It is illegal to operate a motor vehicle in New Mexico without carrying the proper insurance. However, if you get into an accident, there’s a chance you won’t be properly protected. New Mexico’s legal requirements for minimum insurance are low enough that you could end up not receiving your full compensation, even when the other driver is insured. Worse, many drivers illegally drive without having insurance at all—often leaving injured parties in the lurch.
A lawyer can win a case or settlement against the at-fault driver, but when it comes to getting that money, you can only collect what exists. If the other driver is underinsured or uninsured, there may be absolute limits on what you can collect. And if your bills run into the tens or hundreds of thousands of dollars, you don’t want to end up in a situation where you can’t collect what you’re owed.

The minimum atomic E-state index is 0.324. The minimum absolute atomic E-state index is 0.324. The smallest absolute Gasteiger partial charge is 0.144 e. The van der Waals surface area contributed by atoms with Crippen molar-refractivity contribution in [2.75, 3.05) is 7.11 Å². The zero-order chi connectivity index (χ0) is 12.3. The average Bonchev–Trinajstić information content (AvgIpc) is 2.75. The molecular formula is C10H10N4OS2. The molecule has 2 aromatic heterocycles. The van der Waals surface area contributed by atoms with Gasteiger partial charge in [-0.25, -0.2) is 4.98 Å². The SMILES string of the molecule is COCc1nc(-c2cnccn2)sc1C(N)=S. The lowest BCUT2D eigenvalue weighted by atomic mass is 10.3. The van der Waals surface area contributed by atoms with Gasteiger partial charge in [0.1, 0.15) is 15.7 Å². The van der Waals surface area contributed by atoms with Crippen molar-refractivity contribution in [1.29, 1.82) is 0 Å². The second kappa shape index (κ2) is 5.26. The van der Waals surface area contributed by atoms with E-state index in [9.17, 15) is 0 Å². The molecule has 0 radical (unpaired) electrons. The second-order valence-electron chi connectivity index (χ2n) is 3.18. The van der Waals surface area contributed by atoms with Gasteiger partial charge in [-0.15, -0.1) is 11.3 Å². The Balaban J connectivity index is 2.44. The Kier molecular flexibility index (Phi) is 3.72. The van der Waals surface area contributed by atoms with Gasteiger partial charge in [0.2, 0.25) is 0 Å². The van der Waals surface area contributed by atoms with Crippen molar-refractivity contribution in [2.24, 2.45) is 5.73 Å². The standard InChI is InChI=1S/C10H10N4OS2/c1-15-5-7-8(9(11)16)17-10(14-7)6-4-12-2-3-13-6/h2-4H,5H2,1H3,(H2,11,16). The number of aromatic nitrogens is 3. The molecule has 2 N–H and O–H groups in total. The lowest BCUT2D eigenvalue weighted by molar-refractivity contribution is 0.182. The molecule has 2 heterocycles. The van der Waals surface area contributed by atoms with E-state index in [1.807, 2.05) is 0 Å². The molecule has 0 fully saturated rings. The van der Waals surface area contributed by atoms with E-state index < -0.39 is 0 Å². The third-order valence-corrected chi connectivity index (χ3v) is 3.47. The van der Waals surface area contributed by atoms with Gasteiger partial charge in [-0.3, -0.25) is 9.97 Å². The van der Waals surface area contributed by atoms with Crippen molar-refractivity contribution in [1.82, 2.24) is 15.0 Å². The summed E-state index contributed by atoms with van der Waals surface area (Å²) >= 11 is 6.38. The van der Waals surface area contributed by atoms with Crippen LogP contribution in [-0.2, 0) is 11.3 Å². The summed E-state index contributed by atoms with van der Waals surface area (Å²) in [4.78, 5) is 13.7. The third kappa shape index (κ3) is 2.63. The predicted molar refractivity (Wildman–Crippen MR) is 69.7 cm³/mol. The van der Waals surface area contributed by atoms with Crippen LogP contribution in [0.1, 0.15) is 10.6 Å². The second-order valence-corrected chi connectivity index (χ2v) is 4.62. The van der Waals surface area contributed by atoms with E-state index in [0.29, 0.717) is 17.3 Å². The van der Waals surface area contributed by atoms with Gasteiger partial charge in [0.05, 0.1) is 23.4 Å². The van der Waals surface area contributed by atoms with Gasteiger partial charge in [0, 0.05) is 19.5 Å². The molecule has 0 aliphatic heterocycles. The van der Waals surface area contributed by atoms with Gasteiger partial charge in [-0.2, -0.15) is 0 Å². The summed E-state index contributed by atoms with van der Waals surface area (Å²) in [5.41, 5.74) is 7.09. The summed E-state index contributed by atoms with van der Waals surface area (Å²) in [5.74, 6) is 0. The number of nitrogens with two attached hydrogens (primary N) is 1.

How Common are Accidents with the Underinsured?
Given that the costs of a moderate or severe car accident can easily cost hundreds of thousands of dollars, one would think that every driver would refuse to even enter their vehicle without the proper insurance. But financial pressures or other reasons can lead to drivers taking to the streets without the necessary insurance.
The risk of getting hit by an underinsured or uninsured driver in New Mexico is exceptionally high. New Mexico has the fourth-highest rate of underinsured drivers in the United States, trailing only Mississippi, Michigan, and Tennessee. New Mexico’s uninsured driver rate of 21.8 percent means that more than one in five drivers doesn’t have insurance.